EU Economic Crisis: Italy's Debt Now Second Only to That of Greece

By:  Charles Scaliger
07/12/2011
       
EU Economic Crisis: Italy's Debt Now Second Only to That of Greece

Europe’s slow-motion economic collapse continues apace as Eurozone governments and banks continue to wring their hands over what to do to postpone the inevitable Greek default. And now there’s a new wrinkle: Italy, whose level of sovereign indebtedness relative to GDP is second only to that of Greece, has suddenly appeared on investors’ radar screens. If Italy — the second largest economy in the Eurozone — goes the way of Greece, Ireland, and Portugal, there will not be enough money in Europe’s rapidly-dwindling rescue fund (the European Financial Stability Facility or EFSF) to effect a bailout.

The impasse over Greece is bad enough. Several countries in the European Union, including the Netherlands and Germany, expect private holders — large European banks — of Greek bonds to share some of the burden for the next Greek bailout, reckoned at some €110 billion. But European megabanks, given the precedents set with numerous recent taxpayer-funded bailouts on both sides of the Atlantic, are refusing to consider losing any of their own money. And all sides are finally awakening to the realization that a Greek default in the form of some kind of debt restructuring is inevitable. As Julian Toyer and Dan Flynn of Reuters report:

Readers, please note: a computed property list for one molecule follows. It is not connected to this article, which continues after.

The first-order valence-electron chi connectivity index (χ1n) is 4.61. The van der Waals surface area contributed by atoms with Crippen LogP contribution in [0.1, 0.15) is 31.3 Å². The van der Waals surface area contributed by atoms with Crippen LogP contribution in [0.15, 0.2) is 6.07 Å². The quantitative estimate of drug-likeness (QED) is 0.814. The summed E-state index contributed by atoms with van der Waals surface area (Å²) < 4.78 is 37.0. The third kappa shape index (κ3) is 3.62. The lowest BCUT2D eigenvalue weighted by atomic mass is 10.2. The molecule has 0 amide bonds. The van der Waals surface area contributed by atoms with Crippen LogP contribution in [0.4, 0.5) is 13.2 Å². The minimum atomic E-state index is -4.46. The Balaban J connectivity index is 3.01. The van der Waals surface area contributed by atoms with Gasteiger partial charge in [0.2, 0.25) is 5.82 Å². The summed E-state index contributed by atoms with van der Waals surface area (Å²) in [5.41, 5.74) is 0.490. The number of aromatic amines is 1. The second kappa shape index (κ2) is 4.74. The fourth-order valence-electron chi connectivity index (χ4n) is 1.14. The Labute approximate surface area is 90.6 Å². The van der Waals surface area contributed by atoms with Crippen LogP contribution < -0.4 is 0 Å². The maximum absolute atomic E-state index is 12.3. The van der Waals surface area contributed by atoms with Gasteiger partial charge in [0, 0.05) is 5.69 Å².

Europe’s slow-motion economic collapse continues apace as Eurozone governments and banks continue to wring their hands over what to do to postpone the inevitable Greek default. And now there’s a new wrinkle: Italy, whose level of sovereign indebtedness relative to GDP is second only to that of Greece, has suddenly appeared on investors’ radar screens. If Italy — the second largest economy in the Eurozone — goes the way of Greece, Ireland, and Portugal, there will not be enough money in Europe’s rapidly-dwindling rescue fund (the European Financial Stability Facility or EFSF) to effect a bailout.

The impasse over Greece is bad enough. Several countries in the European Union, including the Netherlands and Germany, expect private holders — large European banks — of Greek bonds to share some of the burden for the next Greek bailout, reckoned at some €110 billion. But European megabanks, given the precedents set with numerous recent taxpayer-funded bailouts on both sides of the Atlantic, are refusing to consider losing any of their own money. And all sides are finally awakening to the realization that a Greek default in the form of some kind of debt restructuring is inevitable. As Julian Toyer and Dan Flynn of Reuters report:

Click here to read the entire article.

 

The JBS Weekly Member Update offers activism tips, new educational tools, upcoming events, and JBS perspective. Every Monday this e-newsletter will keep you informed on current action projects and offer insight into news events you won't hear from the mainstream media.
JBS Facebook JBS Twitter JBS YouTube JBS RSS Feed